Gorilla at Large (1954)

Gorilla at Large (1954)

“All I know is a couple of gorillas around here, and one of them’s a killer.”

A carnival barker (Cameron Mitchell) hoping to earn enough money to marry his girlfriend (Charlotte Austin) agrees to be part of a trapeze act involving a daring aerialist (Anne Bancroft) and a huge gorilla (George Barrows) cared for by a brooding keeper (Peter Whitney). But a brutal murder brings a detective (Lee J. Cobb) to the scene, and soon everyone — including Bancroft’s husband (Raymond Burr), owner of the carnival — is a suspect.

Genres, Themes, Actors, and Directors:

  • Anne Bancroft Films
  • Cameron Mitchell Films
  • Carnivals and Circuses
  • Lee J. Cobb Films
  • Lee Marvin Films
  • Murder Mystery
  • Primates
  • Raymond Burr Films

While Anne Bancroft may be best known for her award-worthy dramatic work as Anne Sullivan in The Miracle Worker (1962) and Mrs. Robinson in The Graduate (1967), she starred in quite a few lesser-known titles in her earlier career, including this luridly-titled drama set in the colorful world of carnivals. Bancroft plays an intrepid, lusty trapeze artist with a wandering eye, and is nicely supported by some big-name co-stars (including Lee Marvin in an unexpectedly buffoonish role). The storyline is reasonably engaging and filled with plenty of twists, even if you’re likely to guess the culprit in advance. Scenes involving a Kewpie doll are suitably surreal, and the cinematography and sets are nicely done. Worth a look if you’re curious.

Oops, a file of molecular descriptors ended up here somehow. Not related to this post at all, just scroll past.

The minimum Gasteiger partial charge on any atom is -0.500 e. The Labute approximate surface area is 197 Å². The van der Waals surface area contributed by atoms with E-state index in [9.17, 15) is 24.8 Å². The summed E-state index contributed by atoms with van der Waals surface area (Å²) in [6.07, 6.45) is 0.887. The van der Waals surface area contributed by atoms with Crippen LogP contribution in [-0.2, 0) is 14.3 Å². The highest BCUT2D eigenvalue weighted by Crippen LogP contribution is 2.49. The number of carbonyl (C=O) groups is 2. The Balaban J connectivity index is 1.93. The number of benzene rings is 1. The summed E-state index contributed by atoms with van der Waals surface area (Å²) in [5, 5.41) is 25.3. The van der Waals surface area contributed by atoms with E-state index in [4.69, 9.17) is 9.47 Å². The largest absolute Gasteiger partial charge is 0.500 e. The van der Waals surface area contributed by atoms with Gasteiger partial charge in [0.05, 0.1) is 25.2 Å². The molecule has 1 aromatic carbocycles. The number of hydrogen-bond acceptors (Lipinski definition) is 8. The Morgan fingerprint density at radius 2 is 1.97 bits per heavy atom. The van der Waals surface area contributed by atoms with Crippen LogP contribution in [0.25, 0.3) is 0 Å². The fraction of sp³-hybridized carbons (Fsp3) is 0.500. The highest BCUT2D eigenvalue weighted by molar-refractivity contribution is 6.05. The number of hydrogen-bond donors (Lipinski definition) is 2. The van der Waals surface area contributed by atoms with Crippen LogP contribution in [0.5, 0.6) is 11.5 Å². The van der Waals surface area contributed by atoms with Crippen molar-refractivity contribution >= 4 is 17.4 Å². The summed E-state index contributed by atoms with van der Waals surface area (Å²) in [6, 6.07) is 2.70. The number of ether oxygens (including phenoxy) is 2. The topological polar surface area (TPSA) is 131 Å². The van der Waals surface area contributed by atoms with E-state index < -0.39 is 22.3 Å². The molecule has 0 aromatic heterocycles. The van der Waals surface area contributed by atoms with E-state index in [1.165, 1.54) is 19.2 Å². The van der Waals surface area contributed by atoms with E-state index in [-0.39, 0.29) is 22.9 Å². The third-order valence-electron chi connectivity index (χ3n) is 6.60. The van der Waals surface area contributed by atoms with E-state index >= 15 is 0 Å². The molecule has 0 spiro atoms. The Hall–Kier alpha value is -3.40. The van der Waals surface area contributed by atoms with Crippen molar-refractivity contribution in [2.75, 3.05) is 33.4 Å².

Note: Was Burr (type)cast because of his previous starring role in Bride of the Gorilla (1951)? One wonders…

Redeeming Qualities and Moments:

  • Good use of carnival sets and atmosphere

  • Some amusingly surreal imagery

  • Fine cinematography
  • An effective whodunit script with plenty of twists

Must See?
No, though it’s worth a look for its curiosity value.


One thought on “Gorilla at Large (1954)

  1. First viewing – not must-see.

    Ape or no ape, this movie’s a dog. Over the years, outside of Peary’s book, I’ve never heard of it…anywhere.

    Getting this main cast together was certainly a coup on someone’s part (by this time, they had all – more or less – done A-list projects). From the look of the film (which is pretty gussied up and glossy for such a tepid script), it seems there was enough money to make it worth the actors’ time, if not their reputations.

    A murder mystery should never be dull. This one is.

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